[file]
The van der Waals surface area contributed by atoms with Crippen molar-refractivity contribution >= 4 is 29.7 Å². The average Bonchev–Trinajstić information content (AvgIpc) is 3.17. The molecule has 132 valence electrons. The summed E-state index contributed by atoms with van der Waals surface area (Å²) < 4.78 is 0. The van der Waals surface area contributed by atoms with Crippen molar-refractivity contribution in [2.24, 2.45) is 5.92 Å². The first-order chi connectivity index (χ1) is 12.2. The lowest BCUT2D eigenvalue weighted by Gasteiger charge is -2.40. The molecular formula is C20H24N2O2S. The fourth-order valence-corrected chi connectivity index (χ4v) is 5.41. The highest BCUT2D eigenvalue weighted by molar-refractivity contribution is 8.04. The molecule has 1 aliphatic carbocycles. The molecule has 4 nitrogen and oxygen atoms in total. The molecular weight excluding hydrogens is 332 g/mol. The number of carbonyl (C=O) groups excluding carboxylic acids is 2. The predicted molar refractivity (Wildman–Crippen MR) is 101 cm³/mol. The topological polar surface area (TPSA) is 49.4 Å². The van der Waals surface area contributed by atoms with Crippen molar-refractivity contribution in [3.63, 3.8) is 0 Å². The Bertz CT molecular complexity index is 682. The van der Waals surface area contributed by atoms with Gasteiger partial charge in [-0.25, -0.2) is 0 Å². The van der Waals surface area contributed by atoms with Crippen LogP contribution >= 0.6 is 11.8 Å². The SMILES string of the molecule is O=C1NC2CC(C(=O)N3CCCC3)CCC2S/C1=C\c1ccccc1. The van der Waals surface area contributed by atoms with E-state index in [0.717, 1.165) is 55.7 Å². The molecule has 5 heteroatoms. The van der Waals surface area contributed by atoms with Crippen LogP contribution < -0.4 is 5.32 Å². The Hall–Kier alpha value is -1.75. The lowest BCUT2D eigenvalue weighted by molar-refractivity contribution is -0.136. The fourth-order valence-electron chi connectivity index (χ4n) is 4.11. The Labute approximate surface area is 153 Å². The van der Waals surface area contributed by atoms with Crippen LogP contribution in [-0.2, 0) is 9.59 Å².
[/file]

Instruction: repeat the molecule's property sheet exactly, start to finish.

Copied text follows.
The van der Waals surface area contributed by atoms with Crippen molar-refractivity contribution >= 4 is 29.7 Å². The average Bonchev–Trinajstić information content (AvgIpc) is 3.17. The molecule has 132 valence electrons. The summed E-state index contributed by atoms with van der Waals surface area (Å²) < 4.78 is 0. The van der Waals surface area contributed by atoms with Crippen molar-refractivity contribution in [2.24, 2.45) is 5.92 Å². The first-order chi connectivity index (χ1) is 12.2. The lowest BCUT2D eigenvalue weighted by Gasteiger charge is -2.40. The molecular formula is C20H24N2O2S. The fourth-order valence-corrected chi connectivity index (χ4v) is 5.41. The highest BCUT2D eigenvalue weighted by molar-refractivity contribution is 8.04. The molecule has 1 aliphatic carbocycles. The molecule has 4 nitrogen and oxygen atoms in total. The molecular weight excluding hydrogens is 332 g/mol. The number of carbonyl (C=O) groups excluding carboxylic acids is 2. The predicted molar refractivity (Wildman–Crippen MR) is 101 cm³/mol. The topological polar surface area (TPSA) is 49.4 Å². The van der Waals surface area contributed by atoms with Crippen molar-refractivity contribution in [3.63, 3.8) is 0 Å². The Bertz CT molecular complexity index is 682. The van der Waals surface area contributed by atoms with Gasteiger partial charge in [-0.25, -0.2) is 0 Å². The van der Waals surface area contributed by atoms with Crippen LogP contribution >= 0.6 is 11.8 Å². The SMILES string of the molecule is O=C1NC2CC(C(=O)N3CCCC3)CCC2S/C1=C\c1ccccc1. The van der Waals surface area contributed by atoms with E-state index in [0.717, 1.165) is 55.7 Å². The molecule has 5 heteroatoms. The van der Waals surface area contributed by atoms with Crippen LogP contribution < -0.4 is 5.32 Å². The Hall–Kier alpha value is -1.75. The lowest BCUT2D eigenvalue weighted by molar-refractivity contribution is -0.136. The fourth-order valence-electron chi connectivity index (χ4n) is 4.11. The Labute approximate surface area is 153 Å². The van der Waals surface area contributed by atoms with Crippen LogP contribution in [-0.2, 0) is 9.59 Å².